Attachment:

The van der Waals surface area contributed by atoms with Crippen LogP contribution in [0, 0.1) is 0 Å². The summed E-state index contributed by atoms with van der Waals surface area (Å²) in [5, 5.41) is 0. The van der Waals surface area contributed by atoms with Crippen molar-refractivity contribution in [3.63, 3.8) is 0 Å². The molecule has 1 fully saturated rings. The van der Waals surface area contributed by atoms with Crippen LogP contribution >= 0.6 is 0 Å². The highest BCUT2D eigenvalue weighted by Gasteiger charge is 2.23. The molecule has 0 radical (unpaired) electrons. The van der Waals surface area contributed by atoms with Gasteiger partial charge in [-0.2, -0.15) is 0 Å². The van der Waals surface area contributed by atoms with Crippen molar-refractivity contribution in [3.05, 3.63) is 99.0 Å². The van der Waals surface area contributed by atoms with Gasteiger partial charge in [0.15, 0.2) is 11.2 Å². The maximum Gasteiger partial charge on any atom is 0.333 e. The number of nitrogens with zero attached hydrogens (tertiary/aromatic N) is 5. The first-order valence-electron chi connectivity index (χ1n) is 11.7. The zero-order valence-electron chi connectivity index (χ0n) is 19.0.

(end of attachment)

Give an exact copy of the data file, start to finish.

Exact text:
The van der Waals surface area contributed by atoms with Crippen LogP contribution in [0, 0.1) is 0 Å². The summed E-state index contributed by atoms with van der Waals surface area (Å²) in [5, 5.41) is 0. The van der Waals surface area contributed by atoms with Crippen molar-refractivity contribution in [3.63, 3.8) is 0 Å². The molecule has 1 fully saturated rings. The van der Waals surface area contributed by atoms with Crippen LogP contribution >= 0.6 is 0 Å². The highest BCUT2D eigenvalue weighted by Gasteiger charge is 2.23. The molecule has 0 radical (unpaired) electrons. The van der Waals surface area contributed by atoms with Gasteiger partial charge in [-0.2, -0.15) is 0 Å². The van der Waals surface area contributed by atoms with Crippen molar-refractivity contribution in [3.05, 3.63) is 99.0 Å². The van der Waals surface area contributed by atoms with Gasteiger partial charge in [0.15, 0.2) is 11.2 Å². The maximum Gasteiger partial charge on any atom is 0.333 e. The number of nitrogens with zero attached hydrogens (tertiary/aromatic N) is 5. The first-order valence-electron chi connectivity index (χ1n) is 11.7. The zero-order valence-electron chi connectivity index (χ0n) is 19.0.